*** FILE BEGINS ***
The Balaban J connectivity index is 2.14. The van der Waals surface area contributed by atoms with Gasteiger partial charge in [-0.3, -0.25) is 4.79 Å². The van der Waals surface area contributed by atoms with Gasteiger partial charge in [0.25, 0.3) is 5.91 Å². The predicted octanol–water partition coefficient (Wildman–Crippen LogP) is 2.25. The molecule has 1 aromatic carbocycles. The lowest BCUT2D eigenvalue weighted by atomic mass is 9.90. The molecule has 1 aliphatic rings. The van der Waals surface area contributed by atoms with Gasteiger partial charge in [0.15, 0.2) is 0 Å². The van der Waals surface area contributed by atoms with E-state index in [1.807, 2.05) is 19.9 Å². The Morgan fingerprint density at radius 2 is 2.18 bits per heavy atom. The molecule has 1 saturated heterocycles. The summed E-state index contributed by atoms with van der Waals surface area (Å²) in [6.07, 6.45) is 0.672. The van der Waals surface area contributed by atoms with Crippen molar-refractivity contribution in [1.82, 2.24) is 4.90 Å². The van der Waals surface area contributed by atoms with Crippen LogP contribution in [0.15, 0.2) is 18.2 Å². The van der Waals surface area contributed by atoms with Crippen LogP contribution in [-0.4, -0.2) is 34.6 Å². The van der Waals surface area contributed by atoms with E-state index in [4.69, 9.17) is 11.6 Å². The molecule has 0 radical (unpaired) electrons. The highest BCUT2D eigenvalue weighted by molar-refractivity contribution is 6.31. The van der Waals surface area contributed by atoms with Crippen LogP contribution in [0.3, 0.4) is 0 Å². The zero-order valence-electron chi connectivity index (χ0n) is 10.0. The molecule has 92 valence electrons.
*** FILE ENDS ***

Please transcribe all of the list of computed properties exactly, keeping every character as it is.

The Balaban J connectivity index is 2.14. The van der Waals surface area contributed by atoms with Gasteiger partial charge in [-0.3, -0.25) is 4.79 Å². The van der Waals surface area contributed by atoms with Gasteiger partial charge in [0.25, 0.3) is 5.91 Å². The predicted octanol–water partition coefficient (Wildman–Crippen LogP) is 2.25. The molecule has 1 aromatic carbocycles. The lowest BCUT2D eigenvalue weighted by atomic mass is 9.90. The molecule has 1 aliphatic rings. The van der Waals surface area contributed by atoms with Gasteiger partial charge in [0.15, 0.2) is 0 Å². The van der Waals surface area contributed by atoms with E-state index in [1.807, 2.05) is 19.9 Å². The Morgan fingerprint density at radius 2 is 2.18 bits per heavy atom. The molecule has 1 saturated heterocycles. The summed E-state index contributed by atoms with van der Waals surface area (Å²) in [6.07, 6.45) is 0.672. The van der Waals surface area contributed by atoms with Crippen molar-refractivity contribution in [1.82, 2.24) is 4.90 Å². The van der Waals surface area contributed by atoms with Crippen LogP contribution in [0.15, 0.2) is 18.2 Å². The van der Waals surface area contributed by atoms with Crippen LogP contribution in [-0.4, -0.2) is 34.6 Å². The van der Waals surface area contributed by atoms with E-state index in [4.69, 9.17) is 11.6 Å². The molecule has 0 radical (unpaired) electrons. The highest BCUT2D eigenvalue weighted by molar-refractivity contribution is 6.31. The van der Waals surface area contributed by atoms with Crippen LogP contribution in [0.3, 0.4) is 0 Å². The zero-order valence-electron chi connectivity index (χ0n) is 10.0. The molecule has 92 valence electrons.